|The firewalld daemon uses iptables as its default backend.|
|Default Database||The following database servers are available in RHEL8:|
– MySQL 8.0
– MariaDB 10.3
– PostgreSQL 10 and PostgreSQL 9.6
– Redis 5.0
|MariaDB is the default implementation of MySQL in Red Hat Enterprise Linux 7|
|Supported Hardware Architecture||The following architectures are supported:|
– AMD and Intel 64-bit architectures
– The 64-bit ARM architecture
– IBM Power Systems, Little Endian
– IBM Z
| – 64-bit AMD|
– 64-bit Intel
– IBM POWER7
– IBM System z
|ISO Image Types Available for installation||RHEL 8 can be installed using the following types of ISO images:|
– Binary DVD ISO
– Boot ISO
|In RHEL7, installation could be done using the following ISO images available:|
– Boot ISO
– Binary DVD ISO
– Supplementary Binary DVD
|The Cockpit web console is available by default||Cockpit is now installed by default and available. This gets installed automatically on non-minimal mode and required ports gets enabled in firewall.|
The “Cockpit” provides an enhanced framework which can be used to access/edit/change many system settings. This provides access over a web interface which can be launched using http://<hostname>:9090 url.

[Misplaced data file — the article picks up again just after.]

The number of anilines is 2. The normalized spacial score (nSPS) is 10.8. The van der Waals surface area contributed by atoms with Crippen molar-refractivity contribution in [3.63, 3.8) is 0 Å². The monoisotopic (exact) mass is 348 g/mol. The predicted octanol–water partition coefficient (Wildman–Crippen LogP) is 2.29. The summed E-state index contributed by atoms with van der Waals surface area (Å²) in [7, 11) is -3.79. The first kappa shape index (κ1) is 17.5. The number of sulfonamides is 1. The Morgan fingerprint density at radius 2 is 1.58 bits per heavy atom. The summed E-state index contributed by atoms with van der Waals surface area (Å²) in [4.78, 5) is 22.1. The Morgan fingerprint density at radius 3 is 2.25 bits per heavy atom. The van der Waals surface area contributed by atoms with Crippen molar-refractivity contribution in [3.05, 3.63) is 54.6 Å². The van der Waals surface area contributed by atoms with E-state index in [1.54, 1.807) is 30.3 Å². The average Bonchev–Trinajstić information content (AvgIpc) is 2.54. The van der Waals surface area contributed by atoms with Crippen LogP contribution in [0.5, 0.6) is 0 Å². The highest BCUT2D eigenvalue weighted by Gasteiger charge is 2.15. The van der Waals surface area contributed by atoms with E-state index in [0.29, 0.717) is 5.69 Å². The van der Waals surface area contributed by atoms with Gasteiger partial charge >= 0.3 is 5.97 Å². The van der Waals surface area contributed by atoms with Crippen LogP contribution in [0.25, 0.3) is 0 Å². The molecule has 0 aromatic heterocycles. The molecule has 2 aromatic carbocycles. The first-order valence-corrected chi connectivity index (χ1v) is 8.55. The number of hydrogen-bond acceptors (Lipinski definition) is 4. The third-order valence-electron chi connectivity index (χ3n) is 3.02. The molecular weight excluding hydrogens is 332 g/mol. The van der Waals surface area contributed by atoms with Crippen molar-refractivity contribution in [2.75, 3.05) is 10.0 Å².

|Not installed by default, need to install by enabling ‘extras’ & ‘optional’ repository channels.|
|Virtual Machines Management||By default it is managed by cockpit. If required virt-manager could also be installed.||virt-manager would be available for virtual systems management based on KVM.|
|Much improved RPM version||Red Hat Enterprise Linux 8 is distributed with RPM 4.14. RPM now validates the entire package contents before starting an installation.|
This got many improvements and some of the notable features are:
– The debuginfo packages can be installed in parallel
– Support for weak dependencies
– Support for rich or boolean dependencies
– Support for packaging files above 4 GB in size
– Support for file triggers